Cruise control’s advantages and disadvantages

Cruise control makes driving easier and more convenient while also ensuring driver safety. However, it, like every other feature, has its own set of benefits and drawbacks, which are detailed in the following section.

Some of the cruise control system’s advantages are listed below.

  • Reduces driver fatigue: Cruise control’s principal function is to maintain a constant pace without the need to press the accelerator pedal.
  • That means you may relax and rest your right foot. It comes in very handy when traveling long miles on roads and needs to keep a consistent pace for extended periods of time.
  • Improves fuel economy: By keeping a steady speed, the engine is not overworked since the intensity of activity is not changed. Simply said, an engine that operates at consistent RPMs (Revolutions Per Minute) burns less gasoline.
  • As a result, while traveling long distances on highways, the cruise control system can help you save money on gas.
  • Allows you to travel at a reasonable speed on congested metropolitan roadways. However, as you reach the wide, smooth roadways, you may find yourself exceeding the speed limit.
  • You might not even notice you’ve been over the speed limit until you look at the speedometer.
  • In this case, cruise control can assist you since you can quickly set a speed restriction and let the system handle the rest. The device will prevent the automobile from exceeding the speed you specify.
  • Increase or reduce speed with a push of a button: Normally, you would use the accelerator and brake pedals to change the car’s speed.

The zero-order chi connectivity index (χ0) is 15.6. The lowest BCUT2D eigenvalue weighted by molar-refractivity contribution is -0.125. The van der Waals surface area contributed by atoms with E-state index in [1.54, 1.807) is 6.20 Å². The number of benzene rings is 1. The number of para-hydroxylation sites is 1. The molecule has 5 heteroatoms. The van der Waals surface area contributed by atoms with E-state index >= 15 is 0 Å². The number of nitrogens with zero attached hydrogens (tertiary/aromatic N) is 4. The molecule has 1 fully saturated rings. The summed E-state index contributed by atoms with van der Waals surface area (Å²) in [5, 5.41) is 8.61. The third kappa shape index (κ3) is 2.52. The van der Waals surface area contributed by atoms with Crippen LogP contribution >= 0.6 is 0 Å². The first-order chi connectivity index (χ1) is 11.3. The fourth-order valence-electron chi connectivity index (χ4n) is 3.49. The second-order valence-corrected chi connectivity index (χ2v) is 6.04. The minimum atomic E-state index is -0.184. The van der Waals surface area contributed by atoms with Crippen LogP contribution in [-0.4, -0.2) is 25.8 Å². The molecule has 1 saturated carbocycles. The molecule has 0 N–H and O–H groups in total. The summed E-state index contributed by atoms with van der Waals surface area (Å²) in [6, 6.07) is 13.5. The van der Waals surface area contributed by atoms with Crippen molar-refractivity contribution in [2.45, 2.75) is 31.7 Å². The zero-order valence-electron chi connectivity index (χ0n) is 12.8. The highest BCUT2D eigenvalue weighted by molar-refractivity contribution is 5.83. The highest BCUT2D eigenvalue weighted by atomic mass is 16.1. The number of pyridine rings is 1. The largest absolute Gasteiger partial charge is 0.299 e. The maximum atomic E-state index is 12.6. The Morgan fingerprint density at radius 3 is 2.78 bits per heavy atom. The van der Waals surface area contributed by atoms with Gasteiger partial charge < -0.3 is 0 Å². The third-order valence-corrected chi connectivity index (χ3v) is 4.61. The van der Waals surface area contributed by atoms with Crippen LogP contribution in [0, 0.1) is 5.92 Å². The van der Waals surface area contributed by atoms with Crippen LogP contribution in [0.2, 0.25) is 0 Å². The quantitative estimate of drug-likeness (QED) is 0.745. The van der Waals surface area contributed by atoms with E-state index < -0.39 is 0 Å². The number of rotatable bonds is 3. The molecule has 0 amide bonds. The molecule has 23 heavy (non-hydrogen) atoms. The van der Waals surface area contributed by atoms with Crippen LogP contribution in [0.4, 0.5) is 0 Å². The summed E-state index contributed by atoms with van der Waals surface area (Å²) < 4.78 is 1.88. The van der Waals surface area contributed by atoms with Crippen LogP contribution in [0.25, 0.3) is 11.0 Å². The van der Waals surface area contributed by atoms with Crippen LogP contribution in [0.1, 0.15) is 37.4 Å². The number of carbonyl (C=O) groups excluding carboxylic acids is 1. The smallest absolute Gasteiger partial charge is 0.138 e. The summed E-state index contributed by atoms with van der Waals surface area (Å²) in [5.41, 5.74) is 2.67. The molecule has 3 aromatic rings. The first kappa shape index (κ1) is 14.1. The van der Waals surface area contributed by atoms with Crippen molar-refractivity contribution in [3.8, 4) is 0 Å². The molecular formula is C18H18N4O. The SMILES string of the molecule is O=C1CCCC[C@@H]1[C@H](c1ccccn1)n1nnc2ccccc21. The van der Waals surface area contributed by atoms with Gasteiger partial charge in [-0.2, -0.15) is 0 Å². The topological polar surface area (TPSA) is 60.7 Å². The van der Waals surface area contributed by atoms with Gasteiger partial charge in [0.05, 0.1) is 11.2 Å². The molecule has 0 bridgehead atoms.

As previously said, cruise control has certain drawbacks, which are outlined below.

  • Cruise control is best suited for vast and lengthy routes when drivers respect the regulations. Despite the fact that India has several great roadways, many drivers may flout the regulations, creating an uncertain situation.
  • Cattle, dogs, and other animals may also wander onto public roadways, complicating the problem further. As a result, cruising at high speeds might be difficult.
  • As previously stated, India’s roadways are unpredictable. To avoid any road impediments, you may have to use emergency braking.
  • Your right foot will be on the acceleration pedal when driving with manual controls, and it will be easy to relocate your foot to stomp on the brake pedal in an emergency.
  • When utilizing cruise control, though, your right foot will be resting on the car’s floor, making it take a little longer to reach the brake pedal.
  • This gap in response time might mean the difference between you avoiding or colliding with an impediment.
  • Long-term usage of cruise control may cause sleepiness. Your attentiveness level may decrease over time as the automobile accelerates at a steady pace.
  • When utilizing the automated cruising mode on highways, it is advised that you operate the car manually once every 10-15 minutes.
  • Because vision is limited at night, cruise control is useless. Even on well-lit roadways, visibility is poor. As a result, even on known routes, permitting the automobile to keep a steady pace might be dangerous.
  • It does not operate well with manual autos since you must change gears manually in a manual car. The cruise control will manage the acceleration and deceleration, but you’ll still need to swap gears manually to keep the RPM at the right level.
  • It might be aggravating when you need to quickly slow down and accelerate. It’s not a deal-breaker, but it prevents you from fully exploiting the automated cruising system’s capabilities.

Vehicles with cruise control are listed below. In India

Cruise control is a function found in many automobiles. This function is no longer exclusive to high-end automobiles. Even automobiles with low sticker prices come with sophisticated features.

The following is a list of popular automobiles that include an automated cruising system.

Maruti XL6 Hyundai Alcazar Volkswagen Polo
Maruti Ciaz Hyundai Creta Volkswagen Vento
Maruti Dzire Hyundai Venue Mahindra Thar
Maruti S cross Hyundai Aura Jeep Compass
Maruti Swift Hyundai i20 Honda jazz
Maruti vitara Brezza Hyundai Verna Honda city